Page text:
Computational Predictions for the Interactions of Lewis Acid Gases with Each Other and with Materials of Interest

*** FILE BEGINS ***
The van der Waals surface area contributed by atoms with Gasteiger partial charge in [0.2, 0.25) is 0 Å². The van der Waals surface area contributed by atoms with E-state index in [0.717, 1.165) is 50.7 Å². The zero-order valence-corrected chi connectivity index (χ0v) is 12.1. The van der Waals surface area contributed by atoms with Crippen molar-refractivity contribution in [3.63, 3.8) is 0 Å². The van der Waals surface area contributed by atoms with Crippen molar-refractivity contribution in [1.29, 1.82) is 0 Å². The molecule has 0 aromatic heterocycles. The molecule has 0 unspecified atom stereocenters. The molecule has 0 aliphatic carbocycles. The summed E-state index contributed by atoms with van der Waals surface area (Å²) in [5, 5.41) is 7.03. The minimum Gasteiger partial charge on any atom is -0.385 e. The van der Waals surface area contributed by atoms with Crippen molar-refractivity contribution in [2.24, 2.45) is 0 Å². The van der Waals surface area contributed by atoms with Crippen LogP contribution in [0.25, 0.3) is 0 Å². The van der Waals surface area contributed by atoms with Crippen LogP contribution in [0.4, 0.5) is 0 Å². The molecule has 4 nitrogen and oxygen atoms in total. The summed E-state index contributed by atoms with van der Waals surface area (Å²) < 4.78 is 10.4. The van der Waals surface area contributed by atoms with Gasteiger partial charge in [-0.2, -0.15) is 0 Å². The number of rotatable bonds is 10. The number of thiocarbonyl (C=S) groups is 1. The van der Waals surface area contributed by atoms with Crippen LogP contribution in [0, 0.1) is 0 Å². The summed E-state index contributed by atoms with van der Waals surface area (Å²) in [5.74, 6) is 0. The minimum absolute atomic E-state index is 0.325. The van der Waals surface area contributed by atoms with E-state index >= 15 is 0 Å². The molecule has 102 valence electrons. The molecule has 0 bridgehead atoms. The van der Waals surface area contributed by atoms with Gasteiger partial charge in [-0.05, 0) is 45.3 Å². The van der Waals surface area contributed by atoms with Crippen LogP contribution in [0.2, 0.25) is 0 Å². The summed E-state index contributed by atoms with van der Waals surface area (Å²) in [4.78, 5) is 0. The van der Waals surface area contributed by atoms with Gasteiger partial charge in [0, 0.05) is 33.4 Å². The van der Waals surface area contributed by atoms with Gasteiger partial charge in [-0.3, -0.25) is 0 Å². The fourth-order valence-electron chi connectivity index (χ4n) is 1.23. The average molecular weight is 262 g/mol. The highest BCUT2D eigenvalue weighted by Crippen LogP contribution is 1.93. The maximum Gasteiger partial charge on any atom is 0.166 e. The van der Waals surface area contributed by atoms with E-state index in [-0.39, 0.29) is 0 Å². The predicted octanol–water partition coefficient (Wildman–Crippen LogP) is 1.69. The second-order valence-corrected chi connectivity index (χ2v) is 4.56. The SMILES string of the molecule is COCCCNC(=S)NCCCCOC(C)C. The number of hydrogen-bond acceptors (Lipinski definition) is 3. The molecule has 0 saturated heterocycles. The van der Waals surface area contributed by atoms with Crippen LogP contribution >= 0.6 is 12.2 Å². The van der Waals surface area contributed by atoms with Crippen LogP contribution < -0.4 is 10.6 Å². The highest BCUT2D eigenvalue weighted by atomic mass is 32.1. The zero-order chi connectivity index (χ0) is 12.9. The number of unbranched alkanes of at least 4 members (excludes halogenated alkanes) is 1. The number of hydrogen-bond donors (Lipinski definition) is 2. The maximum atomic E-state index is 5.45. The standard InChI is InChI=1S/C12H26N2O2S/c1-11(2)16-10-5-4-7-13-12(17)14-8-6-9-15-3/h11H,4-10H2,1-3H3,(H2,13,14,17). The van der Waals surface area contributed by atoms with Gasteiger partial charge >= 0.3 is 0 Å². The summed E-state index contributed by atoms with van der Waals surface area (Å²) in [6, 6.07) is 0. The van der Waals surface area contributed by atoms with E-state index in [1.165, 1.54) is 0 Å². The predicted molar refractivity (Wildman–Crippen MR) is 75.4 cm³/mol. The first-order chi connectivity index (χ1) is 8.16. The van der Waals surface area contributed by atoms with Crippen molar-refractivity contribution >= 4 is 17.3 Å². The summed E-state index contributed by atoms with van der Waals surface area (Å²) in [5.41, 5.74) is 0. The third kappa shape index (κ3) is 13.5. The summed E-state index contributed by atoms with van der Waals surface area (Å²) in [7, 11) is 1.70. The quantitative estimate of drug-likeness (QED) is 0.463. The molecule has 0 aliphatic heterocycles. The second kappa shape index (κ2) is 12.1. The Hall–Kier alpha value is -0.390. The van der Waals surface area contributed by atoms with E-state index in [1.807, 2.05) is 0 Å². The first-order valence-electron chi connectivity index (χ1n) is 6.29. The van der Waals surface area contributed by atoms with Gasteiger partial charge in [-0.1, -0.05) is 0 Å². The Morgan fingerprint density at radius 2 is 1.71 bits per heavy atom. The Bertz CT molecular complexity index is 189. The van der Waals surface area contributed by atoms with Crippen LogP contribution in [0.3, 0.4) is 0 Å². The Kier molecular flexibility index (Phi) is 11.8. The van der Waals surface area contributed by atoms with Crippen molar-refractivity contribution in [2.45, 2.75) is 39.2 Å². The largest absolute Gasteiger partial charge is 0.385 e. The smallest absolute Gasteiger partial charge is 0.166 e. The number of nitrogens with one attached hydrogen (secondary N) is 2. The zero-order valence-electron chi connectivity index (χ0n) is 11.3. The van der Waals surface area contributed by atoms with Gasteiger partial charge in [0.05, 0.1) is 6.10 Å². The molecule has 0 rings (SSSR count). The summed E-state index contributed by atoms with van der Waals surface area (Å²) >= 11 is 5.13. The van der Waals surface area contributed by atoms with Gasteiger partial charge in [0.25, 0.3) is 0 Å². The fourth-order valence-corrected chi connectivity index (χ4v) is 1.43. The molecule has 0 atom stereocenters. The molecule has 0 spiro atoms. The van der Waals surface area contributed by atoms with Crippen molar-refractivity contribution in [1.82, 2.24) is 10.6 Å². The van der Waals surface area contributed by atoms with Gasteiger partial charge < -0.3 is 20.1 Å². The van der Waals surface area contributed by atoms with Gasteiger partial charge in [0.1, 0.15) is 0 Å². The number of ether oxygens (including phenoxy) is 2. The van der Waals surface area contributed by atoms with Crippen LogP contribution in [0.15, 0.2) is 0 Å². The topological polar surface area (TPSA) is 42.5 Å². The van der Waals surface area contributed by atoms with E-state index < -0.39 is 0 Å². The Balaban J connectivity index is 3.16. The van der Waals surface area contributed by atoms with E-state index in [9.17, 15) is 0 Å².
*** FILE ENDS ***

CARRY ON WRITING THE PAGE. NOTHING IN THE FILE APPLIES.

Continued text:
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This dissertation focuses on the computational chemistry predictions of the mechanisms and products of Lewis acid gases with materials of interest to understand the chemistry of these systems and to aid in the design of practical sorbents for acid gas separations and conversions. A detailed computational investigation of the species present prior to the introduction of a sorbent was performed. The barriers and overall thermodynamics of H2SO4, H2SO3, H2S2O3, and H2S2O2 formation from the reactions of SOx (x = 2 or 3) with H2O and H2S in both gas phase and in aqueous solution as well as the resulting acidities of these Brønsted acids were predicted. These calculations were performed using the Feller-Peterson-Dixon (FPD) methodology with implicit MP2/aug-cc-pVTZ/COSMO corrections included for predicting energies in aqueous solution and predict favorable formation of strongly acidic H2SO4 and the experimentally elusive H2S2O3. The thermodynamics of a novel type of NO2 adsorption to Groups IV and VI transition metal oxide clusters, calculated at the CCSD(T)//B3LYP level, are compared directly to the previously predicted binding energies of CO2, SO2, and H2O to these oxides and correlated with the M-O bond dissociation enthalpy, vertical excitation energy, electron affinity, and ionization potential trends of the bare metal oxides themselves. The results provide key insight into the importance of band gaps and M-O bond strengths for the selection of metal oxides for NOx separations. The role of 4f electrons and the surrounding ligand environment on the acid gas interactions of H2O, NO2, and SO2 with a promising class of metal-organic frameworks (MOFs), the rare-earth 2,5-dihydroxyterephthalic acid frameworks, was studied using DFT for both a cluster model which explicitly treats the lanthanide 4f electrons and a periodic model to predict bulk interactions without the inclusion of active 4f electrons. Insight into the reaction mechanisms of the promising post-combustion capture of CO2 by aqueous and solid-state amines was studied primarily using the composite G3(MP2) methodology. As a whole, these studies provide a detailed understanding of the chemical thermodynamics and kinetics relevant to acid gas capture by promising materials of interest.

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